Legal and political status
In 2000, the Chinese Medicine Registration Board of Victoria, Australia (CMBV) established an independent government agency to oversee the practice of Chinese Herbal Medicine and Acupuncture in the state. Acupuncturists in New South Wales are bound by the guidelines in the Public Health (Skin Penetration) Regulation 2000.
Since acupuncture is deregulated in Finland many people without education in healthcare are able to give acupuncture treatment.
The German acupuncture trials were a series of nationwide acupuncture trials set up in 2001 and published in 2006 on behalf of several German statutory health insurance companies due to a dispute as to the usefulness of acupuncture. The trials were considered to be one of the largest clinical studies in the field of acupuncture. As a result of the trials, acupuncture was paid for in Germany by the social insurance scheme for low back pain and osteoarthritis of the knee. but coverage was not offered for headache or migraine. However, because of the outcome of these trials, in the case of the other conditions, insurance corporations in Germany were not convinced that acupuncture had adequate benefits over usual care or sham treatments. Highlighting the results of the placebo group, researchers refused to accept a placebo therapy as efficient.
Traditional/lay acupuncture is not a regulated health profession. Osteopaths have a scope of practice for Western Medical Acupuncture and Related Needling Techniques.
Acupuncturists are not a nationally regulated profession in the United Kingdom. Acupuncture practice is regulated by law in England and Wales for health and safety criteria under The Local Government (Miscellaneous Provisions).
In 1996, the Food and Drug Administration reclassified acupuncture needles as a Class II medical device, meaning that "general acupuncture use" is done by licensed practitioners. All states permit acupuncture to be administered; some by physicians only and some by acupuncturists under medical supervision, and some with no supervision.
- Aung, SKH; Chen WPD (2007). Clinical Introduction to Medical Acupuncture. Thieme Medical Publishers. ISBN 9781588902214.
- Barnes, LL (2005). Needles, Herbs, Gods, and Ghosts: China, Healing, and the West to 1848. Harvard University Press. ISBN 0674018729.
- Cheng, X (1987). Chinese Acupuncture and Moxibustion (1st ed.). Foreign Languages Press. ISBN 711900378X.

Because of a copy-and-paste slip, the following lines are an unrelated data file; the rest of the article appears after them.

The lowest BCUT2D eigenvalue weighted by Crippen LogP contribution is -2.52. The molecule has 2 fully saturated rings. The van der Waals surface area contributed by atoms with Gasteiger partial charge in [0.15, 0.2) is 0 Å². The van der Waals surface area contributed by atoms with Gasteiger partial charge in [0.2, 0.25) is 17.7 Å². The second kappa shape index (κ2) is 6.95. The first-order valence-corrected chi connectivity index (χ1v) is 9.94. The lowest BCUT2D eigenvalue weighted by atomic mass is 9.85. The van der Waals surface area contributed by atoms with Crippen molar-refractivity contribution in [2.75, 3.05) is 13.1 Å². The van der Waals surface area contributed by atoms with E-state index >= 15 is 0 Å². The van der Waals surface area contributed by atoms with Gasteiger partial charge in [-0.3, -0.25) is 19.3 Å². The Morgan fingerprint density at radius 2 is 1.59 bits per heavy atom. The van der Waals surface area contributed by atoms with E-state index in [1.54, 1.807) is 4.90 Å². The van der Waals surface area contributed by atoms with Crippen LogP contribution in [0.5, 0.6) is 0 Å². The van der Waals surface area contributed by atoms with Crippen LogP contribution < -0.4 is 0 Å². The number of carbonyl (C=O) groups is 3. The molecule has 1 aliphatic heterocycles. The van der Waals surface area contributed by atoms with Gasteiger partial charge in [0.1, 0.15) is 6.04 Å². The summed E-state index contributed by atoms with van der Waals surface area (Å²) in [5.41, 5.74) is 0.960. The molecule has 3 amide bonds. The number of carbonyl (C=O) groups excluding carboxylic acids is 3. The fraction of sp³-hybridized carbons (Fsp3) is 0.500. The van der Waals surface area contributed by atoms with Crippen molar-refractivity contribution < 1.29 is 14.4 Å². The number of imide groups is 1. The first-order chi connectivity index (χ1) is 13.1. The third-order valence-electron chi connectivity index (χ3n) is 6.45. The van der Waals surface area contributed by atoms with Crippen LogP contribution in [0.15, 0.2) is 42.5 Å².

- Needham, J; Lu GD (2002). Celestial Lancets: A History and Rationale of Acupuncture and Moxa. Routledge. ISBN 0700714588.
- Singh, S; Ernst, E (2008). Trick or Treatment: Alternative Medicine on Trial. London: Bantam. ISBN 9780593061299.
- Stux, G; Pomeranz B (1988). Basics of Acupuncture. Berlin: Springer-Verlag. ISBN 354053072X.
- Wiseman, N; Ellis, A (1996). Fundamentals of Chinese medicine. Paradigm Publications. ISBN 9780912111445.
- Madsen, M. V.; Gøtzsche, P. C; Hróbjartsson, A. (2009). "Acupuncture treatment for pain: systematic review of randomised clinical trials with acupuncture, placebo acupuncture, and no acupuncture groups". BMJ 338: a3115. doi:10.1136/bmj.a3115. PMC 2769056. PMID 19174438.
- Placebo or sham acupuncture is a form of acupuncture that uses non-penetrating needles or needling at non-acupuncture points.
- Singh & Ernst (2008) stated, "Scientists are still unable to find a shred of evidence to support the existence of meridians or Ch'i", "The traditional principles of acupuncture are deeply flawed, as there is no evidence at all to demonstrate the existence of Ch'i or meridians" and "Acupuncture points and meridians are not a reality, but merely the product of an ancient Chinese philosophy"
- Pyne, D.; Shenker, N. G. (2008). "Demystifying acupuncture". Rheumatology 47 (8): 1132–1136. doi:10.1093/rheumatology/ken161. ISSN 1462-0324. PMID 18460551.
- Adams, D; Cheng, F; Jou, H; Aung, S; Yasui, Y; Vohra, S (Dec 2011). "The safety of pediatric acupuncture: a systematic review.". Pediatrics 128 (6): e1575–87. doi:10.1542/peds.2011-1091. PMID 22106073.
- Ernst, E. (2006). "Acupuncture--a critical analysis". Journal of Internal Medicine 259 (2): 125–137. doi:10.1111/j.1365-2796.2005.01584.x. ISSN 0954-6820. PMID 16420542.